Available budget performance data enable forecasts to show that 2010 will have easily met the deficit forecasts of 9.3 per cent, and we will be able to publish the same figures for the General State Administration Services and the Social Security System. Our commitment to reach a 6 per cent deficit in 2011 is unquestionable. This is reflected in the General State Budgets with a reduction in expenditure of 7.9 per cent.
This fiscal consolidation effort is being made whilst trying to maximise the budgetary items that are most decisive to the future growth of productivity in the economy (transport infrastructures, education and Research, Development and Innovation), as well as the policies for social cohesion, which today receive 60 per cent more resources than when I was elected President of the Government.
The adjustments in public spending are being complemented by other adjustments, such as a reduction in the number of executive positions, a restructuring of the public corporate sector that has led to a 25 per cent fall in public companies, and the plan to combat tax fraud that collected ten billion euros in 2010; a record amount that is 23 per cent more than the amount collected in 2009.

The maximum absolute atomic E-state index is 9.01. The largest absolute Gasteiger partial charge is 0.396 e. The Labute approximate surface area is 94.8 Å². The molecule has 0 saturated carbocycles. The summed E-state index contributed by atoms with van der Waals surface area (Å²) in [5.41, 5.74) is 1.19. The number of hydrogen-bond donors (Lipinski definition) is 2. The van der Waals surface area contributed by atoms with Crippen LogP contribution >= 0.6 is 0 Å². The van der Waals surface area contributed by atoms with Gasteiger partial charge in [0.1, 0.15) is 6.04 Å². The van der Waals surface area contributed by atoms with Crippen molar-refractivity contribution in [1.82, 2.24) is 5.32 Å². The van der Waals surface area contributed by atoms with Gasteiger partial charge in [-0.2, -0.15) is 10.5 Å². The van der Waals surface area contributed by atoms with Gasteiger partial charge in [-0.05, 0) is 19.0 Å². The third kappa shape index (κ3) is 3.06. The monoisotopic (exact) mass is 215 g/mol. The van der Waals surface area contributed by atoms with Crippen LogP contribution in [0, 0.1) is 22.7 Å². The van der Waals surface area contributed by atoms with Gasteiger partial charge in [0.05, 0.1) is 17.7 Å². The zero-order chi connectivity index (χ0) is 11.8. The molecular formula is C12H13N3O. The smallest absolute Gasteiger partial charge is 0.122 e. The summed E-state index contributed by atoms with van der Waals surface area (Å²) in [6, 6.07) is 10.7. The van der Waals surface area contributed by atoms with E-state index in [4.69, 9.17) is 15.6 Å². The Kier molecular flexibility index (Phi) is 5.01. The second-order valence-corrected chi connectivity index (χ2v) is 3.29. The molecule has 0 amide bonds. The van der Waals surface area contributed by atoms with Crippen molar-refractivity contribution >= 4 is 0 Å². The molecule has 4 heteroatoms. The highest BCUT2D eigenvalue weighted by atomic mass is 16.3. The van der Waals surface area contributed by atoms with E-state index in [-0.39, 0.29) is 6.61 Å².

Furthermore, the Government has adopted measures to strengthen the credibility and transparency of the public finances of all other Administrations. Some of these measures were the subject of a certain degree of initial incomprehension, but our commitment affects the State as a whole and all the Administrations must therefore come on board. In this regard, I would like to stress the importance of the agreement reached with the autonomous regions regarding the issue of quarterly information on their budgetary status; something that has already begun to be applied with the data corresponding to the third quarter of 2010.
As I have said on several occasions before, austerity and the utmost transparency must be, from now on, an inexcusable feature of the management undertaken by all Public Administrations in our country. The commitment from the Government of Spain is clear and unequivocal: we will correct any deviation that may arise in regard to the fiscal consolidation targets set as soon as we detect even a minimal sign of the risk of such a deviation occurring.
As regards the reforms, I must begin with the financial system. As you are aware, the period of institutional integration among the Savings Banks concluded, as planned, at the end of 2010. The processes of operational restructuring and integration of activities are now under way, which must be carried our rapidly and efficiently. All this is being done under the watchful eye of the Bank of Spain.